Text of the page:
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Backyard with outdoor kitchen, lounge area and outdoor dining area near swimming pool with hot tub

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A backyard social area with fire pit and lounge couches covered with a pergola next to a lawn

This Yardzen yard makes use of several budget-smart landscaping decisions, including a prefab pergola, a painted fence, targeted visual appeal with the firepit, and low-maintenance, long-lasting turf.

Like any home renovation, landscape and exterior design projects require some investment. To realize your vision without breaking the bank, it pays to know where to spend, where to save, how to design for maximum value, and how to finance with SoFi x Yardzen.

Below, we’ll walk through a few key strategies for determining your landscaping budget and getting the most from your renovation dollars.

Ready to get started? Explore Yardzen’s budget-friendly landscaping packages.

Leverage Financing

Landscaping is one of the highest ROI home renovations you can make with an estimated 200% return, not to mention the endless enjoyment of a new yard and the sustainability impact you will have on the planet (our sustainability commitment).

Yardzen’s partnership with SoFi help homeowners create the yard of their dreams by making financing available for the construction of your new yard.

Explore financing options with Yardzen x SoFi

Prioritize your Wishlist

Prioritization is your friend. Narrowing down to the most important features tells your design and build teams where to allocate budget. Yardzen’s YardBuilder in our onboarding will help with this too!

Spend first and foremost on the items of greatest value. “Greatest value” could mean areas of high use, critical structural repairs, or features that are particularly important for any old reason – ultimately, it’s your call what matters most.

Prices for different types of fire pits

A look at Yardzen’s YardBuilder exercise, which helps clients make design decisions based on budget.

Know your budget’s limits. If you have a laundry list of features you hope to include, separate them into must-haves and nice-to-haves. You’re better off doing justice to a shortlist of key features than skimping across the board to accommodate a few extra bells and whistles.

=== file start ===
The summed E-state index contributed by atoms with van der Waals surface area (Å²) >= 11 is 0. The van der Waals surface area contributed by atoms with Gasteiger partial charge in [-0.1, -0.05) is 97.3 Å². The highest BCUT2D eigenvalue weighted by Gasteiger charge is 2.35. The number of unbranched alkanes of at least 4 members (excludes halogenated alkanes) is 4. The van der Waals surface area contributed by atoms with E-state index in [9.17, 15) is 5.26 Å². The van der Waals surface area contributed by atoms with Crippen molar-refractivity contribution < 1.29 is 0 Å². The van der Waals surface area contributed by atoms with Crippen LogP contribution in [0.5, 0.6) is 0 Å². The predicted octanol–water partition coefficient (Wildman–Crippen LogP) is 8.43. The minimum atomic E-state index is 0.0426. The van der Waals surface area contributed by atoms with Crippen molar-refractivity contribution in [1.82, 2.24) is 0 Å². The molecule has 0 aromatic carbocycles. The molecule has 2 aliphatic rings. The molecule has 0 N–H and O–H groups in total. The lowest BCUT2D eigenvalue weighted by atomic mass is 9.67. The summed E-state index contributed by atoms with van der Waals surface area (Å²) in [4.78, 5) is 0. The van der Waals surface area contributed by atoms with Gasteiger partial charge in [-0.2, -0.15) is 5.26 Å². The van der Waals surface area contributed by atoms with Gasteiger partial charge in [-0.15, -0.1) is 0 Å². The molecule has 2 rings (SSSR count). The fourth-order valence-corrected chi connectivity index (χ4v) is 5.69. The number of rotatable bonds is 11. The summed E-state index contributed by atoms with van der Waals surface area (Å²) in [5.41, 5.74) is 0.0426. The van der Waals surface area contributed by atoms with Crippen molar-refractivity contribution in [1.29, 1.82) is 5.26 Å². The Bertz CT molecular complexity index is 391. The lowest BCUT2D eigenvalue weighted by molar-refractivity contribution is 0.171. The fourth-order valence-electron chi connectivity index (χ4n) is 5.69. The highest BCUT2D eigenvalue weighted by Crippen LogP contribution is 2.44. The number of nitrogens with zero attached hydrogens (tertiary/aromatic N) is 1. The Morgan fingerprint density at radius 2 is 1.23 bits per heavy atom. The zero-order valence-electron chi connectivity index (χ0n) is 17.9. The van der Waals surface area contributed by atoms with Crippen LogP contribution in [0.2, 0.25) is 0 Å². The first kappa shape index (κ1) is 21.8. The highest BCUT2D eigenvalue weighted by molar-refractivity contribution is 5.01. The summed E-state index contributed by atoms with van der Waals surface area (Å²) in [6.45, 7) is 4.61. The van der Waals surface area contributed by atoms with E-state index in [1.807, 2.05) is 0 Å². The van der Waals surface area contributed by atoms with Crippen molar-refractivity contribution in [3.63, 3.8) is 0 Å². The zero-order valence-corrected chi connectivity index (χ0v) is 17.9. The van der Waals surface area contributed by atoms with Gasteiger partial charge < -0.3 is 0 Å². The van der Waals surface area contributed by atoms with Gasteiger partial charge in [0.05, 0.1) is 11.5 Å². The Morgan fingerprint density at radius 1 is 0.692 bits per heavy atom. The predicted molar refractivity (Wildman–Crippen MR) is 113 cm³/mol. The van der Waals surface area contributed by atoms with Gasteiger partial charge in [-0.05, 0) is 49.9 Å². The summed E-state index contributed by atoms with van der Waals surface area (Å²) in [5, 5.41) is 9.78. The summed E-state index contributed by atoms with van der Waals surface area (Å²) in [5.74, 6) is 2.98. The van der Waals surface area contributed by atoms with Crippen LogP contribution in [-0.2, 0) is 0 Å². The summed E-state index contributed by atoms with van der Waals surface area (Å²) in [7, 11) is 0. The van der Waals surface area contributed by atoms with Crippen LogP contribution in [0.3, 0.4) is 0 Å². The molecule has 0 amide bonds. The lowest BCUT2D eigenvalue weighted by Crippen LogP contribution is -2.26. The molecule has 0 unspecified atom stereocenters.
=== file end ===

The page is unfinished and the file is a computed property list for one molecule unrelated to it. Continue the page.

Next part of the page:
Family of three sitting on the lawn during picnic

An old fence painted black gives this Yardzen yard a whole new lease on life

Keep What Works

Not everything needs to be new. More often than not, the most sustainable thing you can do – from a financial and ecological perspective – is to leave existing elements where they are. Before you start designing, take stock of what is working and what needs to go.

Structural items like existing fences or pergolas may only need a coat of paint to look refreshed. Hanging on to mature trees, privacy hedges, or specimen plants can save you dollars and years of waiting on growth.

Round concrete fire pit with reclining chairs

A statement firepit makes a huge visual impact

Targeted Visual Impact

Every project has a few key moments where design choices set an impression that resonates across the yard – that extra nice entry courtyard, a statement-making firepit, that grand tree at the end of an axis.

It could be a run of cable railing, regional stone paving, or a specimen tree purchased at a mature 24” box size. Limited but targeted investment in features with outsized impact can elevate the feel of the entire yard.

Nail these hot spots, and you’ll create leeway for simpler treatments elsewhere without diminishing the overall sense of design quality.

Buy Small Plants

Bigger plant, bigger price tag. Buying plants at a smaller 1 gallon size will cut your installation costs, especially in heavily-planted designs.

When installed properly, smaller plants tend to grow more quickly than larger ones. They also  are more likely to develop robust root systems, improving their overall chances at success.

One caveat: remembering the advice to spend where it matters, we do advise going big on specimen trees or other focal plants when possible. These key plants manage the aesthetic heavy lifting while your smaller plants grow in.